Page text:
Seventh South Carolina, as soon as we reached the cover of the hill I moved it a few paces by the right flank. Unfortunately this order, given only to Colonel Aiken, was extended along the left of the line, and checked their advance. Before reaching this point I had extended an order to Colonel Kennedy, commanding Second South Carolina regiment, then moving in magnificent style (my left-center regiment), to charge the battery in their front, being the second battery mentioned above, and which most annoyed us, leaving Barksdale to deal with that at the orchard. Meanwhile, to aid this attack, I changed the direction of the Seventh regiment, Colonel Aiken, and the Third, Major Maffett, to the left, so as to occupy the rocky hill and wood, and opened fire on the battery. Barksdale had not yet appeared, but came up soon after and cleared the orchard with the assistance of the fire of my Eighth South Carolina, Colonel Henegan, on my left, and James' battalion, Lieutenant-Colonel Rice, the next in order of battle. This brigade then moved so far to the left as no longer to afford me any assistance. In a few minutes after my line halted the enemy advanced across the wheat field in two lines of battle, with a very small interval between the lines, in such a manner as to take the Seventh South Carolina in flank. I changed the direction of the right wing of the regiment, under Lieutenant-Colonel Bland, to meet the attack, and hurried back to General Semmes, then some 150 yards in my right-rear, to bring him up to meet the attack on my right, and also to bring forward my right regiment, Fifteenth South Carolina, Colonel DeSaussuere, which, separated from the command by the artillery at the time of the advance, was now cut off by Semmes' brigade. Its gallant and accomplished commander had just fallen when I reached it, and it was under the command of Major Gist. General Semmes promptly responded to my call and put his brigade in motion towards the right, preparatory to moving to the front. I hastened back to the Seventh regiment, and reached it just as the enemy, having arrived at a point about two hundred yards from us, poured in a volley and advanced to the charge, The Seventh received him handsomely and long kept him in check in their front. One regiment of Semmes' brigade came at a double-quick as far as the ravine in our rear, and for a time checked him in their front. There was still an interval of one hundred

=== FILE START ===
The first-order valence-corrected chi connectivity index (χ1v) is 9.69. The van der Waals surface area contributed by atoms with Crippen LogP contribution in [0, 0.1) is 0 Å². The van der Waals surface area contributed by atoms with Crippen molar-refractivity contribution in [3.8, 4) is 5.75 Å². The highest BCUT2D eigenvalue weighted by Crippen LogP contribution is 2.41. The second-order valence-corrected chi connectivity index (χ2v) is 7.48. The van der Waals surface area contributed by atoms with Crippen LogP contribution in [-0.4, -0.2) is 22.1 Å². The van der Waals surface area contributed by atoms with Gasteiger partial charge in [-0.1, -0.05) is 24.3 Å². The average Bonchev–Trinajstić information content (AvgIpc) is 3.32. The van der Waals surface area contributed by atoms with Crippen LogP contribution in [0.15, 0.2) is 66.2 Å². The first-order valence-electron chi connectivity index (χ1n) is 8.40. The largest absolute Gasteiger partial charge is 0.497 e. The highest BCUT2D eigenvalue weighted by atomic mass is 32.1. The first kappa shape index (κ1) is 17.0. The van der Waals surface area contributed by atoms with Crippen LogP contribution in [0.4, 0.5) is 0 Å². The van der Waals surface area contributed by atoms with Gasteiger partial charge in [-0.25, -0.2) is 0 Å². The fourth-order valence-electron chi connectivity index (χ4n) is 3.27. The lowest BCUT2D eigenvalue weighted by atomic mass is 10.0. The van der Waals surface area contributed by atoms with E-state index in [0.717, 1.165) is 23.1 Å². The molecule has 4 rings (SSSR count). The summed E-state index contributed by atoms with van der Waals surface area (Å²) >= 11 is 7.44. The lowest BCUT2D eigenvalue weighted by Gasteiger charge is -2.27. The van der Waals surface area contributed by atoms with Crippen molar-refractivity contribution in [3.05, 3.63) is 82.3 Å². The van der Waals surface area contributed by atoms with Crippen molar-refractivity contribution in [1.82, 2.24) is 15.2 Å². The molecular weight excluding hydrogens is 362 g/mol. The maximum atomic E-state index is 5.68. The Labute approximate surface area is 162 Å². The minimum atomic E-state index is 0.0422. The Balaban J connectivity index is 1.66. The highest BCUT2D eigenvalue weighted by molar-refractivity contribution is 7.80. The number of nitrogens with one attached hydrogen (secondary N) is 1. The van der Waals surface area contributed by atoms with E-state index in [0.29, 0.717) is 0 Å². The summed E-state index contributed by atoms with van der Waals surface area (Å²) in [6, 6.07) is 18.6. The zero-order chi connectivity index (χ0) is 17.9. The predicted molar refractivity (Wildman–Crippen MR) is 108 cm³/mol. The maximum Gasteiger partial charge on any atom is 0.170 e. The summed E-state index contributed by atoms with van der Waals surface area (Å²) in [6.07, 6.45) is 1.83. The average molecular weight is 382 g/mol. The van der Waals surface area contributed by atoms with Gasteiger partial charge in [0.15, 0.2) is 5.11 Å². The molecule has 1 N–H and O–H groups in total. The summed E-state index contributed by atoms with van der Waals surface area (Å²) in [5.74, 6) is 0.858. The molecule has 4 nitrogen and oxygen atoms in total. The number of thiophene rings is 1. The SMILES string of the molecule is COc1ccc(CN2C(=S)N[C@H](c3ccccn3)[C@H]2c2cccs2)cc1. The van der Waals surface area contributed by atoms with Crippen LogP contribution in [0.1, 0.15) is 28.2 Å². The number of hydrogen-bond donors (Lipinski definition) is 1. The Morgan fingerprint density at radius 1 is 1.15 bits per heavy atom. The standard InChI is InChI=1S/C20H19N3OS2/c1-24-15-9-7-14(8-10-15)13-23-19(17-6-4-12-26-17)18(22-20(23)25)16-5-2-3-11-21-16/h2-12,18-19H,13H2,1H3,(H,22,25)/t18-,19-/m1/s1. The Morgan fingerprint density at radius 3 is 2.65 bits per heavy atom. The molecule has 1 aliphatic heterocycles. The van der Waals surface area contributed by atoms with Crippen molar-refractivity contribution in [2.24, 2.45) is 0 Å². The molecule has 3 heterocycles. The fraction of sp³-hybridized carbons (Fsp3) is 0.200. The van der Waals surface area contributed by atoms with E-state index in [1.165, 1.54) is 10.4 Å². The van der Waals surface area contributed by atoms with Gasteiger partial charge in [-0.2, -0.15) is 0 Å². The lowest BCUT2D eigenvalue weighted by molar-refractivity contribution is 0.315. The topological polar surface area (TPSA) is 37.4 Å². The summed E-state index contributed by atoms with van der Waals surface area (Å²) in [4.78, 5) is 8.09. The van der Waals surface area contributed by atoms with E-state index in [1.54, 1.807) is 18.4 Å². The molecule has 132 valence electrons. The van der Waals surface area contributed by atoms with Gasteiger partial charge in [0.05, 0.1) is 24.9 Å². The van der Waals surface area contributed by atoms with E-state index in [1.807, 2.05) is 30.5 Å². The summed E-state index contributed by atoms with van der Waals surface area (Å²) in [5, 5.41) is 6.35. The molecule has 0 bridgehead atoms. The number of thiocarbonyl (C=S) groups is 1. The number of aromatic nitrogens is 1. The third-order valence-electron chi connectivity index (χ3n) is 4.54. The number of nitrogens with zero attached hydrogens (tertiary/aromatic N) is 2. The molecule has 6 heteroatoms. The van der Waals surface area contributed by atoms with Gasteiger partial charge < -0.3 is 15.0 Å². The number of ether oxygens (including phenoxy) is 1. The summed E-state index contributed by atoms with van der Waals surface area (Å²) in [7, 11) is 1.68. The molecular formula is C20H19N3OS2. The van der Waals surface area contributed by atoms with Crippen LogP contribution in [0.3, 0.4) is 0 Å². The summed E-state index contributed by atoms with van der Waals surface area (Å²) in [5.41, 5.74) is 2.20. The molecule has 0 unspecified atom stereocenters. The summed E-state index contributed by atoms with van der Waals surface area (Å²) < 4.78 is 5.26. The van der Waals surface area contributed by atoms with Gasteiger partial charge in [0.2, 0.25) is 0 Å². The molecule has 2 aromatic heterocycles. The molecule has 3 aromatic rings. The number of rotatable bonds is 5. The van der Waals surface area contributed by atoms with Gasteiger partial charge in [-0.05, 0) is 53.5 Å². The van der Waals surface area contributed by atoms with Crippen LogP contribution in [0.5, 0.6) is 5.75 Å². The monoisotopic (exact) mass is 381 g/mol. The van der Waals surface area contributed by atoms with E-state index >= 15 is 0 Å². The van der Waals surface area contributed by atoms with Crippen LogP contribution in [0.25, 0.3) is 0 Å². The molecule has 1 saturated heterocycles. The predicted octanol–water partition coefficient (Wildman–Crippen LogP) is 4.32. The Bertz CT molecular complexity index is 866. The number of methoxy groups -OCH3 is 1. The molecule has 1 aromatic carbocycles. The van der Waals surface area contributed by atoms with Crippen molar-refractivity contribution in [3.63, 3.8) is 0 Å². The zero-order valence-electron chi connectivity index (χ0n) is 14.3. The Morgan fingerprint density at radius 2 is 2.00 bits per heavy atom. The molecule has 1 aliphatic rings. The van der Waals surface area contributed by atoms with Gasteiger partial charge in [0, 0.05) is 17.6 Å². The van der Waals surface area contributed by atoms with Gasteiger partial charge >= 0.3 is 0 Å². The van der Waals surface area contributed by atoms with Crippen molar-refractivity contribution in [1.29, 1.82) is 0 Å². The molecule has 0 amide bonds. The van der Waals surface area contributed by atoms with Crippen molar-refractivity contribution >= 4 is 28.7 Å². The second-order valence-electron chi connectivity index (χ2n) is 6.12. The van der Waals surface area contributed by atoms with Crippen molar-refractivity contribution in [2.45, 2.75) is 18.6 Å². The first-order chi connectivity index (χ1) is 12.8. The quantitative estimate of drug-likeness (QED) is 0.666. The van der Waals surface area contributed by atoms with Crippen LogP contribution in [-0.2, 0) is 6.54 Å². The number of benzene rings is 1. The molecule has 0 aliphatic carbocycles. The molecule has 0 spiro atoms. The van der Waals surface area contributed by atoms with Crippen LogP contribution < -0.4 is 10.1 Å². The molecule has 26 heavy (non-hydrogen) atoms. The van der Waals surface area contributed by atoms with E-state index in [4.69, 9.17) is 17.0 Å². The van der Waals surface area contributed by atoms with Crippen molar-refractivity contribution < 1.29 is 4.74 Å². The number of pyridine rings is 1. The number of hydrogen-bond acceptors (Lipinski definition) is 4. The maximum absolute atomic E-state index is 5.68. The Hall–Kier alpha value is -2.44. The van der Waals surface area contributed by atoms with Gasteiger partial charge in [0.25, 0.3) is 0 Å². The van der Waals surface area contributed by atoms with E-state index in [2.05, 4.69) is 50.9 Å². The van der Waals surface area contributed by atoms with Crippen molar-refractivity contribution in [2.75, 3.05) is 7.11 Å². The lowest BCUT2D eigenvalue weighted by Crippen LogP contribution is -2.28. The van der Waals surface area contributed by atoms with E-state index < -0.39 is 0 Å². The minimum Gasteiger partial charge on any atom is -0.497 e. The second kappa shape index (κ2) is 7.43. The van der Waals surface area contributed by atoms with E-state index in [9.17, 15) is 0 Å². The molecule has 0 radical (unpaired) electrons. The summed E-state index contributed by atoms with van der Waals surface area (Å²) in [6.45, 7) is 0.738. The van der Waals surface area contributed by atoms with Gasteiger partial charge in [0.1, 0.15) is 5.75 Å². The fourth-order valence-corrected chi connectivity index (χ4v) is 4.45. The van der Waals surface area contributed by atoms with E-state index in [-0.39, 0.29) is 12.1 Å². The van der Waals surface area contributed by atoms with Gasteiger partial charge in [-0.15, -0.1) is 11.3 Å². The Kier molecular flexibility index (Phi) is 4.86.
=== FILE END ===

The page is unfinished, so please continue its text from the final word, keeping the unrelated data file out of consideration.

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Table of Contents:
Battle of Kelleysville , March 17th , 1863 -Reports of Generals J. E. B. Stuart and Fitz. Lee .
Causes of the defeat of Gen. Lee 's Army at the battle of Gettysburg -opinions of leading Confederate soldiers.
Letter from Gen J. A. Early .
Causes of the Confederate defeat at Gettysburg .
Letter from General E. P. Alexander , late Chief of artillery First corps , A. N. V .
Leading Confederates on the battle of Gettysburg .
Letter from General John B. Hood .
Official Reports of the battle of Gettysburg .
Report of General Patton Anderson of operations of his division from 30th of July to 31st of August , 1864 , including the battle of Jonesboro , Georgia .
The peace Commission .-letter from Ex-President Davis .
Letter from Hon. J. P. Benjamin .
Farewell address of Brigadier-General R. L. Gibson to the Louisiana brigade after the terms of surrender had been agreed upon between Lieut.-Gen. Richard Taylor , C. S. A. , and Major-Gen. E. R. S. Canby , U. S. A.
Reminiscences of torpedo service in Charleston Harbor by W. T. Glassel , Commander Confederate States Navy.
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